2015-09-13 01.37.24

Amsterdam. Buildings with pale-pink bricks stuck together with curiously white brickwork, and exposed to view; long rows of narrow apartment blocks from the early twentieth century, with large ground floor windows; just like in university towns, bicycles parked outside every house, street furniture is about democratic scruffiness, no ostentatious buildings; straight streets interspersed with parks and playgrounds, city planners at work with dreams of a democratic, yes, a socialist society.

One morning, I was having breakfast at a small cafe and felt an intense longing never to leave. I wanted to own this bike outside the small door. I wanted to wake up in the apartment above with four big windows, exploring the weather in the morning, overlooking the canal. I wanted to make a quick coffee every morning before heading out with this bike every day. The apartment would be sparsely furnished, a few paintings, a couch, a few chairs, a big dining room table. A lot of light. Half of the year, the light would come from daylight. When winter breaks, light would come from bright lights inside the apartment. When I looked at the bike, I wanted the life it implied. I wanted to open that door every morning, wanted to unlock the bike no matter the weather.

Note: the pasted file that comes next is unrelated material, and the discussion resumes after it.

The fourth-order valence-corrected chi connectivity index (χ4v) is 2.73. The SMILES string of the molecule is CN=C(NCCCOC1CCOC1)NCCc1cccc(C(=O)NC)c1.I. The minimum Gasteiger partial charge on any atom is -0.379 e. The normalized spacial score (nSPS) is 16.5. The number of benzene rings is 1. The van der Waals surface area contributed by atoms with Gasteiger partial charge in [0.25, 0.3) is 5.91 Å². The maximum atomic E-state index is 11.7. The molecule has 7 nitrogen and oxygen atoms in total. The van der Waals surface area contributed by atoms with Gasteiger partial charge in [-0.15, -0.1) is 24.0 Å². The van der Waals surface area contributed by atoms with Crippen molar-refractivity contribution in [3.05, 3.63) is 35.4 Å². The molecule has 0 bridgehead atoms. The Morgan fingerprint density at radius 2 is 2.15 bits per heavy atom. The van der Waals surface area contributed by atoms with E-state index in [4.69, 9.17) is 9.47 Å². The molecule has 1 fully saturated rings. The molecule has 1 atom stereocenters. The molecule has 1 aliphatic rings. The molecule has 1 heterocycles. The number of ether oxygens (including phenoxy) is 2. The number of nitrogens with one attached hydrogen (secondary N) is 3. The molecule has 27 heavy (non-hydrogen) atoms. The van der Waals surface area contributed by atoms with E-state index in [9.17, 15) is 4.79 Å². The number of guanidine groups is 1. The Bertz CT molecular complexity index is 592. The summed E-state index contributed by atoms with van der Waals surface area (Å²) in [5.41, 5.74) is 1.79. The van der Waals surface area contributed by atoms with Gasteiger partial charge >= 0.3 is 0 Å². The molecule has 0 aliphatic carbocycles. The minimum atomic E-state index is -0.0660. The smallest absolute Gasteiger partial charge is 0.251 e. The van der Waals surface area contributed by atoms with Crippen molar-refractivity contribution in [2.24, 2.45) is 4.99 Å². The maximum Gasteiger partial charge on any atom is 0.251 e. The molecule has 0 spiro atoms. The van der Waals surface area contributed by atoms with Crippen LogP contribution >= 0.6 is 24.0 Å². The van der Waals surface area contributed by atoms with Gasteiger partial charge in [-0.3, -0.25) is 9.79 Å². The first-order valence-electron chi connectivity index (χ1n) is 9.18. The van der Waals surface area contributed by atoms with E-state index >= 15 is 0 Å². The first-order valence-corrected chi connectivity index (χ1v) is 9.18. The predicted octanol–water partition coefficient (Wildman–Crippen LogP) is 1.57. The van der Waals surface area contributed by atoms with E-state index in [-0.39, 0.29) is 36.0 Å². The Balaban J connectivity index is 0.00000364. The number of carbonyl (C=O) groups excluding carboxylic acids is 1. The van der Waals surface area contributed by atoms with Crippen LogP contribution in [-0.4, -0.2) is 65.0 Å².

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On my way to work, I wanted to see these scenes every day. I didn’t want to miss one day without this view.

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I wanted to eat my lunch every day in places like this. Surrounded by the friendliness and openness of everyone living in and visiting Amsterdam.

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I wanted my kid to grow up in a place that feels open, safe and creative at the same time. A place where kids can have a childhood while living in an urban environment. I wanted to enjoy life every day.

2015-07-18 02.47.31

Where is the love for Amsterdam coming from? For me, it’s all about modesty. Everything seems comfortable, made for humans. Nothing is grand. Amsterdam represents a society that’s attracted to a financial mean. There is honesty in its design, in its people, in its overall feeling of the place. Everything speaks of order, cleanliness and light.

We have been in Amsterdam for 6 weeks now. Longer than we were in Germany. The place always draws us back. Even Astrid doesn’t want to leave. There’s a freedom here she can’t experience anywhere else. We are about to leave for Asia in a few days and I’m already getting homesick. Having lived here for 6 weeks reminded me what home feels like. It feels like Amsterdam, a place that’s more faithfully aligned with my identity and commitments than anything Germany or the United States can provide.

It’s good being home again. I haven’t had that feeling in more than 3 decades. That’s the good news. The bad news is that there’s no timetable or realistic plans to move to Amsterdam. Nothing has been set in motion. At least, I know now where I belong. It’s a beginning.